FIG. 7.
Cognitive composite dysfunction score on day 8 correlated well (0.83) with white matter injury. Animals failing T-maze training were excluded.


We have developed a cognitive composite dysfunction score that correlates white matter injury severity in neonatal piglets with neurobehavioral assessments of executive function, memory, learning, and problem solving. Neonatal piglets undergoing repeated moderate axial head rotation (190 rad/s) were observed to have neurobehavioral deficits and significant amounts of axonal injury detected by β-APP immunoreactivity. Worsening performance on cognitive composite score correlated well with increasing severity of white matter axonal injury.

Animals experiencing two rotations within 24 h demonstrated a much higher mortality (43%) than SINGLE (13%) or WEEK (0%). Only one of the three 24HR animals that died had a markedly higher velocity of rotation compared to that of the rest of the group (222 rad/s compared to group average of 196 rad/s) that might contribute to increased risk of mortality. All three premature deaths in the 24HR group had impaired respiratory drive (apnea) and temperature regulation after injury, which correlates with the findings of brain stem injury on pathology.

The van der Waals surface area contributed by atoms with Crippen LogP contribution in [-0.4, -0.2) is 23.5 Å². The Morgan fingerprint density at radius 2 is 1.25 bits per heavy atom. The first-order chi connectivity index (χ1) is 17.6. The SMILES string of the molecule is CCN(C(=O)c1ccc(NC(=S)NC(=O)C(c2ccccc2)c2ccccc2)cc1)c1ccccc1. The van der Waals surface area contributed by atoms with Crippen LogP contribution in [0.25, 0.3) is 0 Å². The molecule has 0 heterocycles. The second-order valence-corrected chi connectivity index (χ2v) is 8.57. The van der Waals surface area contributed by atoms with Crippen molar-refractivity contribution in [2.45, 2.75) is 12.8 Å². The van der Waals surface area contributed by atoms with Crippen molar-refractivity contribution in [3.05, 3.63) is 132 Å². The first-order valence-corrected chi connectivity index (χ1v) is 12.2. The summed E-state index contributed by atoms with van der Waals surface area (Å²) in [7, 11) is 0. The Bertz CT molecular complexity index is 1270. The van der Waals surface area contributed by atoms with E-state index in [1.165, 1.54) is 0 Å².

Previously, we reported that animals experiencing two mild rapid axial head rotation (≈140 rad/s) less than 15 min apart had more axonal injury (β-APP reactivity) at 6 h following injury than did animals experiencing single loads (Raghupathi et al., 2004). However we had observed no β-APP reactivity when assessing mild double injuries 12 days after injury (Friess et al., 2007). Taken together with our morbidity in the 24HR group, WEEK group, and our previous group of double injuries 15 min apart, we conclude that there is an increase in susceptibility to catastrophic injury for repeated rapid rotations within 24 h at moderate axial loads. These studies are limited in the amount of physiologic data (intracranial pressure, arterial blood gas measurements, invasive arterial pressure) that can be obtained without compromising the neurobehavioral function outcome measures. Alterations in cerebral blood flow, oxygenation, metabolism, and neurochemistry, following repetitive brain injury may be partially responsible for these observations and acute non-survival studies investigating these variables are currently underway.

Latency for return of pinch reflex after sham anesthesia on day 8 was markedly delayed in the surviving members of the 24HR group compared to that of SINGLE and SHAM. It is unknown what effect previous TBI in adult or pediatric patients has on minimum alveolar concentration (MAC) of inhalation anesthetics. However, pediatric patients with a history of cerebral palsy and severe mental retardation have been reported to have significantly lower MAC compared to that of matched controls (Frei et al., 1997).